I was reading a book that my friend bought me for Christmas called, 'Where chefs eat' and there were only a handful of references to restaurants in London. The book recommends places from all over the world, and it turns out one of them was right on my south London doorstep. Strikes me as an opportunity too good to miss really, don't you think?
I'd walked past Mien Tay before and seen people arguing about having booked a table but not being able to get in. I could see why. For one thing, when I rang up to book, the guy didn't take my phone number, and for another, the place was absolutely packed. Plus, there was a queue of people waiting to pick up their take away orders. Mild chaos, but then, that many people suggests great food, right?
We sat at a table right near the door. I can't recommend strongly enough that you sit towards the back of the room as the door doesn't close well and I spent most of the meal with goosebumps, whilst the waiter ran to and from the door go close it. The service was a bit Fawtly Towers-esk with waiters, wearing silken uniforms, dashing about, sometimes attentive, sometimes not at all, pouring your drink but then bringing you the bill without you asking for it.
The food is authentic from the Mien Tay region in Vietnam (hence the name) and you can get yourself a bowl of 'pho' noodle soup(£6) or clay pot curry(£7). I had the chicken clay pot curry and the sauce was delicately flavoured with coconut and chilli. Chilli-phobes, don't be put off by the chilli sign by nearly every dish on the menu - I could hack the curry and I don't normally stray from tikka masala in an Indian restaurant. The vegetables in the curry added bite as they were fresh and crunchy. This is also not the place to take someone if they don't like peanuts but if you love them, then try the chicken satay.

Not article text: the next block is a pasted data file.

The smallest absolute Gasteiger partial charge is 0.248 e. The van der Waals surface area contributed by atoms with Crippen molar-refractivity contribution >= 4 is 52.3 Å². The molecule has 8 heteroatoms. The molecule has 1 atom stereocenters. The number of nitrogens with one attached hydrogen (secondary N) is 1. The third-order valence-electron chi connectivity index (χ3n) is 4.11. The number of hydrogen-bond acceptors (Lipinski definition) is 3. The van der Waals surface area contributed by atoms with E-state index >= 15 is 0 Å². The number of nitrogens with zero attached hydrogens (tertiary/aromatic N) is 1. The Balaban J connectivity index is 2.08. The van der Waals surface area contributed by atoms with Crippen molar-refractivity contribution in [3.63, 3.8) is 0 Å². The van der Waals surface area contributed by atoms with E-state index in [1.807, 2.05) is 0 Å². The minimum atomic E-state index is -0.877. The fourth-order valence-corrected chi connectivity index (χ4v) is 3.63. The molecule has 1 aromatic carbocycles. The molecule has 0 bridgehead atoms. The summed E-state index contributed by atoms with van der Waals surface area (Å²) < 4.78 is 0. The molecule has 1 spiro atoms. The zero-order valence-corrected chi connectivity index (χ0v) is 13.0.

The tables are worth a mention as they are glass topped and inside are tiny figurines made of wood, depicting scenes from Vietnam. I loved scooping my sticky rice (£2) and curry into a smaller bowl and chowing down with my chopsticks. I chose a bottle of Saigon beer (£3) to wash it down.
The meal came to an abrupt end as we were presented with the bill and an elaborately cut orange with toothpicks to eat it with. Personally, I liked the fruit touch, it wasn't added to the bill and it reminded me of the abundant fresh fruit in Vietnam. In a land were diary is scarce, fruit is as good as a cream cake when you fancy a sweet treat, not to mention better for you.
A great, authentic, delicious and cheap place to go. Our bill for two people including starters,